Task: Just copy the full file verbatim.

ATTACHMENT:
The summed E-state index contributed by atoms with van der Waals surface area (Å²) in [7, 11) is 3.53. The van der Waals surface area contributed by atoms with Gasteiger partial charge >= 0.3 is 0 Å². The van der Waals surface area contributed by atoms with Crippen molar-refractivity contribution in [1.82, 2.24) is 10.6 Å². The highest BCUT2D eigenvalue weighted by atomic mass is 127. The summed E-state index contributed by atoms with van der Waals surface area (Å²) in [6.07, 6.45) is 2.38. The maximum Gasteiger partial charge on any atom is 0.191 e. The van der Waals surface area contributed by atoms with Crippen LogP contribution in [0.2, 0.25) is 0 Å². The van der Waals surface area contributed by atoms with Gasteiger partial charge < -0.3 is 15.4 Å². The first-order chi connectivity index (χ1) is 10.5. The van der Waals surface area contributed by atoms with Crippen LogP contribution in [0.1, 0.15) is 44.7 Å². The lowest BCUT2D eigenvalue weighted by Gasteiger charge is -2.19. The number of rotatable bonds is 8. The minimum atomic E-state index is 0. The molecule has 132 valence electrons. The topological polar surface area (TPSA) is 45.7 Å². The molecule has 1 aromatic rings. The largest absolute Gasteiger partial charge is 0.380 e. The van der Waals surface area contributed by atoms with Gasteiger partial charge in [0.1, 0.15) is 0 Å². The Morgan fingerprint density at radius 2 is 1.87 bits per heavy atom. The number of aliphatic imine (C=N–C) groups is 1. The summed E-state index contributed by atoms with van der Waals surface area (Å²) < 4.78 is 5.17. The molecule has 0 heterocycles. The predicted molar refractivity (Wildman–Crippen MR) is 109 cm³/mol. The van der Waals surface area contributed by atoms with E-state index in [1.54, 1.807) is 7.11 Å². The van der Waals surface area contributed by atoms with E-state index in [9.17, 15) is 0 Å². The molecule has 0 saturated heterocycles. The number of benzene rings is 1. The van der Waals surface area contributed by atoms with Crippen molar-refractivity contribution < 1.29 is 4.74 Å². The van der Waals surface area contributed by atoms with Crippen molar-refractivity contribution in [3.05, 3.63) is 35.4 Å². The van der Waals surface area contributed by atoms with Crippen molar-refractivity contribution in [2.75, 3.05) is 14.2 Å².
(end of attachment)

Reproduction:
The summed E-state index contributed by atoms with van der Waals surface area (Å²) in [7, 11) is 3.53. The van der Waals surface area contributed by atoms with Gasteiger partial charge >= 0.3 is 0 Å². The van der Waals surface area contributed by atoms with Crippen molar-refractivity contribution in [1.82, 2.24) is 10.6 Å². The highest BCUT2D eigenvalue weighted by atomic mass is 127. The summed E-state index contributed by atoms with van der Waals surface area (Å²) in [6.07, 6.45) is 2.38. The maximum Gasteiger partial charge on any atom is 0.191 e. The van der Waals surface area contributed by atoms with Crippen LogP contribution in [0.2, 0.25) is 0 Å². The van der Waals surface area contributed by atoms with Gasteiger partial charge < -0.3 is 15.4 Å². The first-order chi connectivity index (χ1) is 10.5. The van der Waals surface area contributed by atoms with Crippen LogP contribution in [0.1, 0.15) is 44.7 Å². The lowest BCUT2D eigenvalue weighted by Gasteiger charge is -2.19. The number of rotatable bonds is 8. The minimum atomic E-state index is 0. The molecule has 132 valence electrons. The topological polar surface area (TPSA) is 45.7 Å². The molecule has 1 aromatic rings. The largest absolute Gasteiger partial charge is 0.380 e. The van der Waals surface area contributed by atoms with Gasteiger partial charge in [0.1, 0.15) is 0 Å². The Morgan fingerprint density at radius 2 is 1.87 bits per heavy atom. The number of aliphatic imine (C=N–C) groups is 1. The summed E-state index contributed by atoms with van der Waals surface area (Å²) < 4.78 is 5.17. The molecule has 0 heterocycles. The predicted molar refractivity (Wildman–Crippen MR) is 109 cm³/mol. The van der Waals surface area contributed by atoms with E-state index in [1.54, 1.807) is 7.11 Å². The van der Waals surface area contributed by atoms with E-state index in [9.17, 15) is 0 Å². The molecule has 0 saturated heterocycles. The number of benzene rings is 1. The van der Waals surface area contributed by atoms with Crippen molar-refractivity contribution < 1.29 is 4.74 Å². The van der Waals surface area contributed by atoms with Crippen molar-refractivity contribution in [3.05, 3.63) is 35.4 Å². The van der Waals surface area contributed by atoms with Crippen molar-refractivity contribution in [2.75, 3.05) is 14.2 Å².